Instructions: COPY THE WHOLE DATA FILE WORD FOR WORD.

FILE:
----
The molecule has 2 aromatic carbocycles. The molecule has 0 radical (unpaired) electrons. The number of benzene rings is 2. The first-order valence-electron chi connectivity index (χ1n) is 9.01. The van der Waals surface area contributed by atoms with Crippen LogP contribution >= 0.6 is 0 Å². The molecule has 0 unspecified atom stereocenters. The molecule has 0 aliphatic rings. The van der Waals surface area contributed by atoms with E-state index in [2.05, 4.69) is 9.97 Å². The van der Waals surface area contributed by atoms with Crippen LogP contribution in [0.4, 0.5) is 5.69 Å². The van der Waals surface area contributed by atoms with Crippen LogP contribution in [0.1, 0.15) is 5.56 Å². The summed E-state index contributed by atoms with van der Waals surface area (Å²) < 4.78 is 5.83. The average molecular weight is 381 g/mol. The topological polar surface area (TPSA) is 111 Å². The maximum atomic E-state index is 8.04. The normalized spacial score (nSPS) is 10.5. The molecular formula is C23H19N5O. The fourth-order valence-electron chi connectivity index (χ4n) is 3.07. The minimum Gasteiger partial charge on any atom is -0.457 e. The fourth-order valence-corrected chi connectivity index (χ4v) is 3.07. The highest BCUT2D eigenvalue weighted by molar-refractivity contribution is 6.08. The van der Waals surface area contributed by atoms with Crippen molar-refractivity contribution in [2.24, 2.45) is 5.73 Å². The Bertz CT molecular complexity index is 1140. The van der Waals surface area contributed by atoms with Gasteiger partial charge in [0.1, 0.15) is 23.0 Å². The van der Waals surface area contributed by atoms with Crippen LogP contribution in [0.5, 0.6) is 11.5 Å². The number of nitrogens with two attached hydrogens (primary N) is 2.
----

The molecule has 2 aromatic carbocycles. The molecule has 0 radical (unpaired) electrons. The number of benzene rings is 2. The first-order valence-electron chi connectivity index (χ1n) is 9.01. The van der Waals surface area contributed by atoms with Crippen LogP contribution >= 0.6 is 0 Å². The molecule has 0 unspecified atom stereocenters. The molecule has 0 aliphatic rings. The van der Waals surface area contributed by atoms with E-state index in [2.05, 4.69) is 9.97 Å². The van der Waals surface area contributed by atoms with Crippen LogP contribution in [0.4, 0.5) is 5.69 Å². The van der Waals surface area contributed by atoms with Crippen LogP contribution in [0.1, 0.15) is 5.56 Å². The summed E-state index contributed by atoms with van der Waals surface area (Å²) < 4.78 is 5.83. The average molecular weight is 381 g/mol. The topological polar surface area (TPSA) is 111 Å². The maximum atomic E-state index is 8.04. The normalized spacial score (nSPS) is 10.5. The molecular formula is C23H19N5O. The fourth-order valence-electron chi connectivity index (χ4n) is 3.07. The minimum Gasteiger partial charge on any atom is -0.457 e. The fourth-order valence-corrected chi connectivity index (χ4v) is 3.07. The highest BCUT2D eigenvalue weighted by molar-refractivity contribution is 6.08. The van der Waals surface area contributed by atoms with Crippen molar-refractivity contribution in [2.24, 2.45) is 5.73 Å². The Bertz CT molecular complexity index is 1140. The van der Waals surface area contributed by atoms with Gasteiger partial charge in [0.1, 0.15) is 23.0 Å². The van der Waals surface area contributed by atoms with Crippen LogP contribution in [0.5, 0.6) is 11.5 Å². The number of nitrogens with two attached hydrogens (primary N) is 2.